• Camp LeeMar in Lackawaxen, Pennsylvania adds speech therapy, vocational training, swim instruction, academic instruction and therapeutic arts to the usual menu of camp activities.  Children with mild to moderate learning or developmental disabilities participate in a 7 week residential camp.
  • Ramapo for Children in Rhinebeck, New York has a 1:1 counselor to camper ratio in order to provide an inclusive environment.  Children with special needs ages 6-16 enjoy traditional camp activities on the wooded lakefront campus: swimming, boating, fishing, sports, wilderness exploration, a ropes course, petting zoo, art, music and much more.
  • Camp Meadowood Springs in Pendleton, Oregon has two overnight camps: one specifically for children with autism and Asperger Syndrome, and another with intensive speech therapy conducted during camp activities such as swimming, canoeing, nature walks, zip lines, adventure courses and arts and crafts.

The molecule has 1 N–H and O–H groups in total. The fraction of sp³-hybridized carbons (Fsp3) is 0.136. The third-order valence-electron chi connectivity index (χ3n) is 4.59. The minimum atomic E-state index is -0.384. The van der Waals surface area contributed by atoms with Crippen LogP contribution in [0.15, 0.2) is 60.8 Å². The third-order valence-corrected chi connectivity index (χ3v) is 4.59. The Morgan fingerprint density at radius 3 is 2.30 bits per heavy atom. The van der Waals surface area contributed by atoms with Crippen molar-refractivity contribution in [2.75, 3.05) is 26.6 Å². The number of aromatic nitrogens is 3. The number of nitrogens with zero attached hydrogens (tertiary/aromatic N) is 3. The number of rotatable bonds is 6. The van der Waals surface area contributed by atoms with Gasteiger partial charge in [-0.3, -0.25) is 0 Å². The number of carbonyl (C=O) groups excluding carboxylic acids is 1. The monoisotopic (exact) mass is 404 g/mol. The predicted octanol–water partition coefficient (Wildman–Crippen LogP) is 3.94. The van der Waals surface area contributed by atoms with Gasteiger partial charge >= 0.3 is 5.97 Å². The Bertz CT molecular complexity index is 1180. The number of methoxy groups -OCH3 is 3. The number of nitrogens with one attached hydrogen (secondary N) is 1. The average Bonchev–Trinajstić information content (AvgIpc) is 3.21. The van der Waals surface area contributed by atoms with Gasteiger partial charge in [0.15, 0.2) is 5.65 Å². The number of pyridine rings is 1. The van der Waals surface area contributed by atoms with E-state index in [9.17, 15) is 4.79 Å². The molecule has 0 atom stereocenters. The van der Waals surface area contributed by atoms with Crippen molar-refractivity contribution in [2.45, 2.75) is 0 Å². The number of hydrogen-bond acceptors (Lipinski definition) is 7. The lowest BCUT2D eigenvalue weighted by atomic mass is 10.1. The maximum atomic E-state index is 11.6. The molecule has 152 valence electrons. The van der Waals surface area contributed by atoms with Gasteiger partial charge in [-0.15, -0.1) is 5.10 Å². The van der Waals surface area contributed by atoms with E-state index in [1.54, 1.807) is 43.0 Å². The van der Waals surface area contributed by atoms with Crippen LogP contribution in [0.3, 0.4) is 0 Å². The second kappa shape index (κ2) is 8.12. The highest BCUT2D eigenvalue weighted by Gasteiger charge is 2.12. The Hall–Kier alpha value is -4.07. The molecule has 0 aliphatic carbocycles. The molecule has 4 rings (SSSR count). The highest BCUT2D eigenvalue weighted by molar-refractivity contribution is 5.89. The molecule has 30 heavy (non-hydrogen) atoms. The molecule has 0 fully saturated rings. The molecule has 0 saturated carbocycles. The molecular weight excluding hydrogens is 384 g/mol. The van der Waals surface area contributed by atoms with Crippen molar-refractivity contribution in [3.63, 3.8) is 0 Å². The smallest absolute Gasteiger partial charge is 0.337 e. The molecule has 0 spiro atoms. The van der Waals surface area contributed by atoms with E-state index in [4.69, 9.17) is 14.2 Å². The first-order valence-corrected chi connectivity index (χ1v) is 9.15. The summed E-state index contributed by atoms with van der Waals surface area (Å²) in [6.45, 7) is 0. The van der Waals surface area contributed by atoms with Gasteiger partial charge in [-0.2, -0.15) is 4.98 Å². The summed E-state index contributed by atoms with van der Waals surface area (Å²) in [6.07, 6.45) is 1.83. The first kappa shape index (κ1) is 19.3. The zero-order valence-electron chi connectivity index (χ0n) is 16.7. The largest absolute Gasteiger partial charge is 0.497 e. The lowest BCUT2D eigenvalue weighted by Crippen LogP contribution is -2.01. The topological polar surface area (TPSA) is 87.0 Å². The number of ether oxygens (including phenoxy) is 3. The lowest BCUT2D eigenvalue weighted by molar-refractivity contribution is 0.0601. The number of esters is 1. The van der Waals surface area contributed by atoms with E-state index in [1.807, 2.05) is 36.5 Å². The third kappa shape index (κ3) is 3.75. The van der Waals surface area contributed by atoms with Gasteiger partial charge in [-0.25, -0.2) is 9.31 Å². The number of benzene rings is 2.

• The Arthur Luf Children’s Burn Camp in Union, Connecticut is free for children with burn injuries.  All camp counselors are volunteers, many of whom are active or retired firefighters or medical personnel trained in treating burns.  Camp activities include campfire singalongs, hiking, fishing, archery, boating, and a ropes course.
  • Camp Bon Coeur in Eunice, Louisiana serves children ages 7-16 who are cardiac patients.  The camp infirmary is staffed by nurses.  The nursing staff also teach a heart class so that the children can learn more about their health conditions.  Camp activities include swimming, non-contact sports such as volleyball, art class and a talent show.
  • Deaf Camps, Inc. combines a traditional camp experience with lessons in American Sign Language.  The kids camp is in Knoxville, Maryland and the young adult camp is in West River, Maryland.